Call to action: AUSA Member Advocacy Program launched
Congress has received the president’s Fiscal Year 2018 budget request.
The Army and the rest of the Department of Defense have completed their posture hearings defending the budget before the Armed Services and Defense Appropriations committees.
Now the congressional gears are slowly starting to turn, but they are running four months behind schedule. Given their past record, a continuing resolution is a strong possibility – again.
As I write this column, there are less than 40 legislative days remaining when both the House and Senate are in session before Fiscal Year 2018 begins on Oct. 1.
Because of the shortage of time, some members of the House are proposing that instead of trying to enact 12 individual appropriations bills, they should just wrap them all in an omnibus spending bill before the month-long August recess.
However, without a budget resolution that sets a spending topline, the House is challenged to find agreement on how much should be allotted to each portion of the budget.
If there is not a new Bipartisan Budget Agreement, the Budget Control Act and sequestration will kick back in, limiting total discretionary spending to $1.065 trillion for FY18, which is less than what was allowed for FY17.
The president’s budget request proposes shifting $52 billion from non-defense discretionary spending and adding it to the defense budget, but both parties in Congress have made clear during the posture hearings that this idea is a non-starter.
Last month’s column discussed the Budget Control Act of 2011 (BCA), and the resulting defense caps that have divorced available resource levels from our national security strategy.
Instead there is an arbitrary defense cap that is unrelated to the actual security situation in the world. It is a mindless budget number constructed by a formula in 2011, and it wasn’t supposed to happen.
Most will agree that the world is more dangerous now than it was in 2011, yet the cap persists.
Just like the weather, everyone in Congress complains about the BCA, but no one does anything about it.
At the Association of the U.S. Army, we think the threat to our Army and the risk to our national security posed by sequestration and the defense caps has risen to an intolerable level.
We will be reaching out to you, our volunteer members, over the next few months to help us in the 2017 AUSA Member Advocacy Program.
AUSA’s president and CEO, retired Gen. Carter F. Ham, has had meetings on Capitol Hill and multiple members of Congress have told him that they would be highly interested in hearing from AUSA members who are their constituents in their districts or states.
Thus, AUSA Government Affairs is working with our region presidents to finalize a detailed ground-up advocacy plan.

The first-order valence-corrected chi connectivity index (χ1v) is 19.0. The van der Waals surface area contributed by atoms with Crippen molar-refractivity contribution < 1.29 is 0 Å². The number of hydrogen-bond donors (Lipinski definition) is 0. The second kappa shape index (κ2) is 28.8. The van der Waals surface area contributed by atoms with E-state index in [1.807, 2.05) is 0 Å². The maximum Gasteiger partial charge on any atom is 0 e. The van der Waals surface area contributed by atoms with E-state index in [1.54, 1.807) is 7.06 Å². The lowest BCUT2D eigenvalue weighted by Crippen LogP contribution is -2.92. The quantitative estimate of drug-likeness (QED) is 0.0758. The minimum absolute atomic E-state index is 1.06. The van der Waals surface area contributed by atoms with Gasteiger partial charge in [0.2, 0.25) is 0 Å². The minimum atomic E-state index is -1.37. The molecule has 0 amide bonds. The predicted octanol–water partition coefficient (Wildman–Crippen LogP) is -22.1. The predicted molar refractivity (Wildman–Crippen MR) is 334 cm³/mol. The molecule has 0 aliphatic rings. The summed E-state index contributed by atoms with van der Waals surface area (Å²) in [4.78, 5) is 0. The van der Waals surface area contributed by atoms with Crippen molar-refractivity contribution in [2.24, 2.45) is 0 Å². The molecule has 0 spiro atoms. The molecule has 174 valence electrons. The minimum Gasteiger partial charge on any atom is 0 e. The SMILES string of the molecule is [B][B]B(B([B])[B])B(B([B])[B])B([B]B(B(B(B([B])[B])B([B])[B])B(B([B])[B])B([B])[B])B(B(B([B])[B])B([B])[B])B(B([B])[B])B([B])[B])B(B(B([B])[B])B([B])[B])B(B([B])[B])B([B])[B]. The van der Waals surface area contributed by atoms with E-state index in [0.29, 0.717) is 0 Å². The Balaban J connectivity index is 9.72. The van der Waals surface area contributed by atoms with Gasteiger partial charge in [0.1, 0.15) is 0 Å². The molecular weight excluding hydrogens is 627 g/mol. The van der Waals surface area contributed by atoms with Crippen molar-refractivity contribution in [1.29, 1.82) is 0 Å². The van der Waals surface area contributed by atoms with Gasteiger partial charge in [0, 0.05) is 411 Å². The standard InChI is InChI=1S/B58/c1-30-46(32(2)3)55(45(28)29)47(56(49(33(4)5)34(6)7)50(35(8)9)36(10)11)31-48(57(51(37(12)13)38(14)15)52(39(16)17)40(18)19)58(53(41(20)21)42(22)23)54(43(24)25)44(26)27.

We have identified every member of Congress with a major Army installation or facility in his or her district, and linked that data to our chapter locations.
Our goal is to help our AUSA members contact this focused list of members of Congress in 38 of the 50 states during their August recess, and ask them to repeal sequestration and the defense caps.
AUSA national headquarters will provide an advocacy kit that will contain: tips on writing and visiting your federal elected officials; some legal guidelines; a list of the members’ web pages and their district office phone numbers; some suggested talking points; a “leave-behind” paper; and some incentives for participating.
We have a solid chance to make a difference for our Army, as the timing is right on Capitol Hill.
We will provide the tools so that you, our volunteer members, can confidently reach out to your members of Congress via letters, phone calls, letters to the editor of your local paper, participation in town hall meetings and face-to-face visits in local district offices.
The draft plan will be rolled out first to the AUSA region presidents, then the state and chapter presidents, in order to fine-tune the best way to implement and execute our campaign.
Although all the details will require the region, state and chapter input to make it work, we wanted to get the word out to you, our members, early enough that you could give it due consideration. (This used to be called a “warning order” when I was in the Army).
This plan will only work if each chapter can gain significant participation on the ground in your local area from individual and corporate members. This is critically important and, if we succeed, your efforts will make a national and global difference for our Army.
We won’t ask often, but we are asking now.
Let your federal elected leaders hear your voice in this organized campaign.
Only Congress can stop the damage that the defense caps are causing our Army, and they will not act unless their constituents urge them to do their constitutionally-mandated job to provide for the national defense.
Please join me in this all-out effort to get our soldiers the resources they need to do what our country asks of them.
See you on the high ground.